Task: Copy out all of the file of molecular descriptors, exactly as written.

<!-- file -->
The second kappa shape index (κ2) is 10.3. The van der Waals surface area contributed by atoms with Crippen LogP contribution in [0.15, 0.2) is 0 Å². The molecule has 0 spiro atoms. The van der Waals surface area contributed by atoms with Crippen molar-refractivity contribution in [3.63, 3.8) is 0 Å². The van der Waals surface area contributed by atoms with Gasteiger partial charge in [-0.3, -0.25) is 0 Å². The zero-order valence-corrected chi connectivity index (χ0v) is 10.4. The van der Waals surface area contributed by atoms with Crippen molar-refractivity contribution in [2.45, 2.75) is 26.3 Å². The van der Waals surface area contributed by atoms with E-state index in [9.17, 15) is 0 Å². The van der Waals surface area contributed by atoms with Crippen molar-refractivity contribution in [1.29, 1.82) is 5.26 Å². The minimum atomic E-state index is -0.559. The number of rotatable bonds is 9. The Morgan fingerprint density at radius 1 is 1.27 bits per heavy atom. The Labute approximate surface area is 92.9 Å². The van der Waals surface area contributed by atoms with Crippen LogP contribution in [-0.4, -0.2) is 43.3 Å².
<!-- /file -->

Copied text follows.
The second kappa shape index (κ2) is 10.3. The van der Waals surface area contributed by atoms with Crippen LogP contribution in [0.15, 0.2) is 0 Å². The molecule has 0 spiro atoms. The van der Waals surface area contributed by atoms with Crippen molar-refractivity contribution in [3.63, 3.8) is 0 Å². The van der Waals surface area contributed by atoms with Gasteiger partial charge in [-0.3, -0.25) is 0 Å². The zero-order valence-corrected chi connectivity index (χ0v) is 10.4. The van der Waals surface area contributed by atoms with Crippen molar-refractivity contribution in [2.45, 2.75) is 26.3 Å². The van der Waals surface area contributed by atoms with E-state index in [9.17, 15) is 0 Å². The van der Waals surface area contributed by atoms with Crippen molar-refractivity contribution in [1.29, 1.82) is 5.26 Å². The minimum atomic E-state index is -0.559. The number of rotatable bonds is 9. The Morgan fingerprint density at radius 1 is 1.27 bits per heavy atom. The Labute approximate surface area is 92.9 Å². The van der Waals surface area contributed by atoms with Crippen LogP contribution in [-0.4, -0.2) is 43.3 Å².